This week we take you on a journey , as the Free People team explores the depths of Morocco…
Our collective experience as a team, trekking through the beautiful wild of Morocco, was such that we felt obliged to share our itinerary, in hopes that one day you might do the same! The country graced us with its incredibly diverse terrain and rich history, one that dates back to 8,000 BC. Despite having only 10 days to uncover its hidden gems, best local eats and sights, we found a nice composite of some of its finest establishments. Before we begin, here are a few tips to help you if/when you decide to embark on your own Moroccan adventure:
Pack light. Everything you ever dreamed of owning lies in the souks (marketplaces) of the city.
Hire a guide to help you acclimate yourself to each town, even if for just your first day. He/she will help you to obtain a solid grasp of the city’s layout and discover the history behind it’s-soon-to-be-traversed streets.
Disconnect (even from taking photos for a day) and engage fully with your surroundings. Trust me, it’s a completely different experience. Observe as the children play and as the djellabas (traditional robes) flow gracefully through ancient hallways.
Don’t be afraid to haggle. The price of the item is typically only one-third the amount that a vendor may first suggest…start low and you can definitely score a better deal!
Getting lost is a part of the fun when exploring the medina (the typically walled-in mazes of a city). Have a map handy and familiarize yourself with local landmarks. You’ll find your way back, even with a little help. A local will have no problem pointing you in the right direction, in exchange for dirhams.
Set up airport/train pick-up with your riad/hotel prior to arrival. Take photos of streets surrounding your riad to help recollect your steps. If you are lost, simply call your riad and they will send someone to fetch you.
Soak it in, take it slow…live the Moroccan way!
The “Rose City,” located in the central region of Morocco, is a labyrinth of winding alleys, bazaars and riads. Be sure to check out the Jemaa el-Fnaa in the evening where the mysticism of snake charmers, fortune tellers and musicians come to life and carry on through the moonlit streets. For a quieter route, head to a hammam (steam bath), sip on Moroccan mint tea and relax the night away.
Riad Jardin Secret
Dinner & Dancing
The Medina, Marjorelle Garden, Jemaa el-Fnaa, Medersa Ben Youssef, Maison De La Photographie, Bahia Palace, Saadian Tombs, La Mamounia
Essaouira: A coastal getaway…have lunch at Villa Maroc
Atlas Mountains: Visit the small Berber villages that line the mountain range…a great chance to buy rugs and textiles directly from the makers themselves!
Casablanca: The largest city in Morocco…great for nightlife
Enjoy an evening at the 400-year-old Riad Idrissy and be awakened with a basket of coffee/tea at your doorstep, then leisurely find your way to the gardens where your breakfast awaits. Learn how to make couscous from the local chef before getting lost in the souks. Known for being the largest car-free urban area in the world, the streets of Fes carry a quieter and calmer vibe which make it easier to explore. Don’t forget to take a day trip to the ancient Roman ruins of Volubilis…it’s certainly a sight to see!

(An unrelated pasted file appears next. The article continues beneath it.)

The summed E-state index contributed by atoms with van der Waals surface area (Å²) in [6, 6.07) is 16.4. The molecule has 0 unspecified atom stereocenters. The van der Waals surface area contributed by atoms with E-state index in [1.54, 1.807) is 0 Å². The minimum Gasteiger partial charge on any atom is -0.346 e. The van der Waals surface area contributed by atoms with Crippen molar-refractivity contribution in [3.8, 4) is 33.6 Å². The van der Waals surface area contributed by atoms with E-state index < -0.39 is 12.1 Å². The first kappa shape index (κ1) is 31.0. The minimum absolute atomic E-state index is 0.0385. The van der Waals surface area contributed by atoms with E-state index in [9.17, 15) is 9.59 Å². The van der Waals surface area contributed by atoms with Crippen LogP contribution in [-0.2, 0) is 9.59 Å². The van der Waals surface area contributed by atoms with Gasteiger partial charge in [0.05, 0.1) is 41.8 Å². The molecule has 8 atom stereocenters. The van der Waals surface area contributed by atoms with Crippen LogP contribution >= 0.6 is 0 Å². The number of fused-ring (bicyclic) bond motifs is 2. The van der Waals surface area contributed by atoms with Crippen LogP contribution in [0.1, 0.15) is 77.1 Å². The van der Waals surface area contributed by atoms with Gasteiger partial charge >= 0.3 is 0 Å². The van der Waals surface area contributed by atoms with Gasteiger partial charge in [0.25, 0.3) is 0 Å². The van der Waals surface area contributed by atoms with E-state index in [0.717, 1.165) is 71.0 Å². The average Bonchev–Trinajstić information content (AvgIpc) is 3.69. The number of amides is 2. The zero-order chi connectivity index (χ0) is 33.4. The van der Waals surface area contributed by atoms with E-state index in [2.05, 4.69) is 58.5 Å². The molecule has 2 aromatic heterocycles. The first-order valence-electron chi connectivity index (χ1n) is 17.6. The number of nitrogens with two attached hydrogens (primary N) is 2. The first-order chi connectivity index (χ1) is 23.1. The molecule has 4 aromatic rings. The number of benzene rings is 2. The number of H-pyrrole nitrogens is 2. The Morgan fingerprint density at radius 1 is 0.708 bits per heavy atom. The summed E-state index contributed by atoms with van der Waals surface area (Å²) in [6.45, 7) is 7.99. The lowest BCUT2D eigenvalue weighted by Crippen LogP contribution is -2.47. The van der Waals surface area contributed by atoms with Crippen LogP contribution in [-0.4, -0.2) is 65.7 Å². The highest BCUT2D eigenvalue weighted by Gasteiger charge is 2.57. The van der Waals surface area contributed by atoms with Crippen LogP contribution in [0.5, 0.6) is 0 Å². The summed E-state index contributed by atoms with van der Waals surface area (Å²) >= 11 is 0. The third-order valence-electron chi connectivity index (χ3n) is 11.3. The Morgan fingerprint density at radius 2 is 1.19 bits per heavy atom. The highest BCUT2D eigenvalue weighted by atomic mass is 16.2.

Fes el-bali, Al-Attarine Madrasa, Kairaouine Mosque, Bou Inania Madrasa, Zaouia de Moulay Idriss, Dar el Makhzen
Chefchaouen, a city immersed in shades of blue and nestled into the Rif mountains. Looks like a page from a storybook, right? I only knew what I read and saw in pictures but, once you arrive here, it truly surreal and like nothing in your imagination. It differs dramatically from other areas of Morocco, as it carries a heavy Spanish influence. Folks speak an assortment of languages — English, French, Spanish, Berber and Darija. Feel free to spark up conversation with the locals..they are just as fascinated with your culture as you are with theirs. Stay at Casa Perleta and enjoy the view from the rooftop deck. No need for a guide for this town…just roam freely. Did I mention this is the best place to shop? No haggling like in the souks of Marrakech and uniquely crafted local goods will ensure you some good finds.
The desert may sit miles and miles away, but it is without a doubt worth the trek. By day, explore the endless dunes on camel and by night sleep beneath a sky bursting with stars. Here are a few of our favorite camps sprinkled throughout the third-largest desert in the world:
Fly into Marrakech and stay 2 nights, including a day trip to Essaouira or Atlas Mountains
Spend 2 nights in the Sahara Desert (8-10 hour travel from Marrakech)
Return to Marrakech for 1 night
Take a bus/train to Fes and stay 2 nights (5 hours from Marrakech to Fes), with a pit stop in Casablanca or Rabat, and take a day trip to Volubilis from Fes
Spend 2 nights in Chefchaouen (4 hours from Fes )
Fly out from Tangier (2 hours from Chefchaouen to Tangier)
Traveling through Morocco via public transit is easy and safe! Visit Go Africa for more info on train and bus schedules.
+Have you visited Morocco? Share with us your hidden gems and favorite experiences!
Words and photos by Tina Deleon.